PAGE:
“We are forcing ourselves not to jump to solutions. That is what we like to do in medicine — we like to think we know the problem," Ku says. “But we don't understand the struggles of a single mother working two jobs. What are her health needs? What are her human needs? That has to be the first step in developing interventions — really understanding the problem, understanding what the people impacted by these social problems are going through."
Connecting with patients in their daily lives
Rural hospitals and health centers, centrally located and often among the largest employers in their area, are ideally positioned to expand their impact into the communities to which they are so closely tied.
Horizon Health, a small, rural health system in Illinois, has spent the last several years intentionally focused on making its community healthier by embedding itself into the core activities of daily life in Edgar County.
Horizon attends the annual 4-H and county fairs, providing earplugs during the tractor pull, handing out wellness information, and answering questions. The organization also hosts an annual Back to School Bang wellness fair where children can receive required immunizations, free dental and eye exams, and a free backpack full of school supplies.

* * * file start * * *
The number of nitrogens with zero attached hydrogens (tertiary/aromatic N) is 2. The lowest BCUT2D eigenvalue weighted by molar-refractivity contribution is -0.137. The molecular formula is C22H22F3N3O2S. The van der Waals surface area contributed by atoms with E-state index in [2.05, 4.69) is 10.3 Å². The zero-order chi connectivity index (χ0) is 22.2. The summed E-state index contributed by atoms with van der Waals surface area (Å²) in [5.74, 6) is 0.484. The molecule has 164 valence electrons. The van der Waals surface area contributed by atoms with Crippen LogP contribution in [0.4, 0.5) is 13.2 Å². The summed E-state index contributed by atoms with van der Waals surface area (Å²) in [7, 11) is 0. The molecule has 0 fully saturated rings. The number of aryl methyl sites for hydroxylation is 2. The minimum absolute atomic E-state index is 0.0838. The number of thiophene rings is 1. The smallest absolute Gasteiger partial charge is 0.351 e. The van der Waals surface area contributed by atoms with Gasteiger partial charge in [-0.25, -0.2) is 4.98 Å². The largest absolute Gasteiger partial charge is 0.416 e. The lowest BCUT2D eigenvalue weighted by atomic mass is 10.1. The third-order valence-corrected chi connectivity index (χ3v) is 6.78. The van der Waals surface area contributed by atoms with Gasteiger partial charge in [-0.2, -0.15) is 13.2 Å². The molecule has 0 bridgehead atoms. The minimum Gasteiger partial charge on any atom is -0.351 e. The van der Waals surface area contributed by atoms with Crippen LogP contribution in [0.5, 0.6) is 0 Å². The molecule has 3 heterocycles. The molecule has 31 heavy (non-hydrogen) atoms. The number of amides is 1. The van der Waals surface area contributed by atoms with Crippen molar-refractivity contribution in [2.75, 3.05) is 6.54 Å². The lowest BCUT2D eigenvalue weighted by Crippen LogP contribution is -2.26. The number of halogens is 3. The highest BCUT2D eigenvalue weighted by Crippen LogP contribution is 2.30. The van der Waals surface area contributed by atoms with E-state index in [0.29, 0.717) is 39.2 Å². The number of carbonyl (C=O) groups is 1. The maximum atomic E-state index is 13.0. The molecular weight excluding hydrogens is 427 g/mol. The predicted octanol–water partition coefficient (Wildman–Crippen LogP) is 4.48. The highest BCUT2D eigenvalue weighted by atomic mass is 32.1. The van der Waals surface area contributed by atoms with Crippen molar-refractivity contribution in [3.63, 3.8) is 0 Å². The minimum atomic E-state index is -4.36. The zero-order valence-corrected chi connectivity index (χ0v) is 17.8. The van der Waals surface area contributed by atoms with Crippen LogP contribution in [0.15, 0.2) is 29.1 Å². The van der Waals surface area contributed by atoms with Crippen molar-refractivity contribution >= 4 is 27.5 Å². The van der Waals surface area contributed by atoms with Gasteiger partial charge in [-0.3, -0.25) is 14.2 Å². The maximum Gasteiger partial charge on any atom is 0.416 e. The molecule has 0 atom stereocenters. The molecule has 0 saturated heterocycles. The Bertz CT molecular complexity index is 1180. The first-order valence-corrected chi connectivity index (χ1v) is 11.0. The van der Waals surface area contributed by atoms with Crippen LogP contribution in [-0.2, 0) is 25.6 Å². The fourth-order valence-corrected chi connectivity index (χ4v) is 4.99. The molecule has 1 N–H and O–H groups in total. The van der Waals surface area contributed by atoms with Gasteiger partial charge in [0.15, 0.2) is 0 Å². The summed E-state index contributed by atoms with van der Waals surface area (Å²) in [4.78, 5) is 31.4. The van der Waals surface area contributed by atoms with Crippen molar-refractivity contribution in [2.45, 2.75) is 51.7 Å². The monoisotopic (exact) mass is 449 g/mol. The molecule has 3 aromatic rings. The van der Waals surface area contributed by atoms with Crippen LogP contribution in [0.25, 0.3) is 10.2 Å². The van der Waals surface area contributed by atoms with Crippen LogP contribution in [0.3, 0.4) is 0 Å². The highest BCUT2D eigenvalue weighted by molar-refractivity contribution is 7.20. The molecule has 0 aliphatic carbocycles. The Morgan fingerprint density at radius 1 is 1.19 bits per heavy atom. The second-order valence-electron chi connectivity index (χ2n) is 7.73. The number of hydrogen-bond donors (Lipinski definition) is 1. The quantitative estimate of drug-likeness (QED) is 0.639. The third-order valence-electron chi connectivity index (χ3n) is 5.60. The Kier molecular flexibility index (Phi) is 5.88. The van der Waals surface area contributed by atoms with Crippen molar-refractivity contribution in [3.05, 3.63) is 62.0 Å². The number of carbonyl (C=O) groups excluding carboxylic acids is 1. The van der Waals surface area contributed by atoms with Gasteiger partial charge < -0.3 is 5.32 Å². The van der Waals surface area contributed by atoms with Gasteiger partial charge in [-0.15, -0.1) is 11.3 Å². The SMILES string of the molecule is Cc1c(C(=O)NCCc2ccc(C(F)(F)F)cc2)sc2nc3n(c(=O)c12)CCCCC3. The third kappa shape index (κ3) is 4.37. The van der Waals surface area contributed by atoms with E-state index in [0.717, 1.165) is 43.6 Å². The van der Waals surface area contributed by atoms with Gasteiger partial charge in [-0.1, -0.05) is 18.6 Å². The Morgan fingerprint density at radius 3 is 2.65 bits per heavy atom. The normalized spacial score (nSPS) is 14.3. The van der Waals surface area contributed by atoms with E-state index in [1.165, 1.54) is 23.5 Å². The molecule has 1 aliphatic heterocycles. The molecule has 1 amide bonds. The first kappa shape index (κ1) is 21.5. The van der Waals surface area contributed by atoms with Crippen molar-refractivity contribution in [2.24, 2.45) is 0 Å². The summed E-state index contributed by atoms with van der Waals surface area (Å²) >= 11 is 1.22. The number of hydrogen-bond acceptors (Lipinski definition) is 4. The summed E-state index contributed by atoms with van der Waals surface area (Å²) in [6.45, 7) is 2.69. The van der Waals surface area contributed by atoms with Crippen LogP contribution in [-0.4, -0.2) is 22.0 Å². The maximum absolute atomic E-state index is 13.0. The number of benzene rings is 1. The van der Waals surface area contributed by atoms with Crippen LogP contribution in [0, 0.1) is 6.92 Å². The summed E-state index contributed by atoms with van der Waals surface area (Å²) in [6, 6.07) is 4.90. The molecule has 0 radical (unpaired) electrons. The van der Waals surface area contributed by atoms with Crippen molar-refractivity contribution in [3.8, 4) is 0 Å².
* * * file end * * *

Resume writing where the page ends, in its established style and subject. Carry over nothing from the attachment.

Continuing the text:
And Horizon drew on its strong community ties to form Bee Well, a group of local entities including the health department, mental health organizations, educators, and private citizens. United by a common goal of improving community wellness, the group educates residents on health topics, hands out free produce, and sponsors fun runs for kids and adults.
Virtual resources expand care and access
Nearly every health system now has a patient portal that allows patients to schedule appointments, view lab results, and pay bills. But what comes next is trickier: building a platform for virtual healthcare that maintains the human connection at the core of the patient-provider relationship.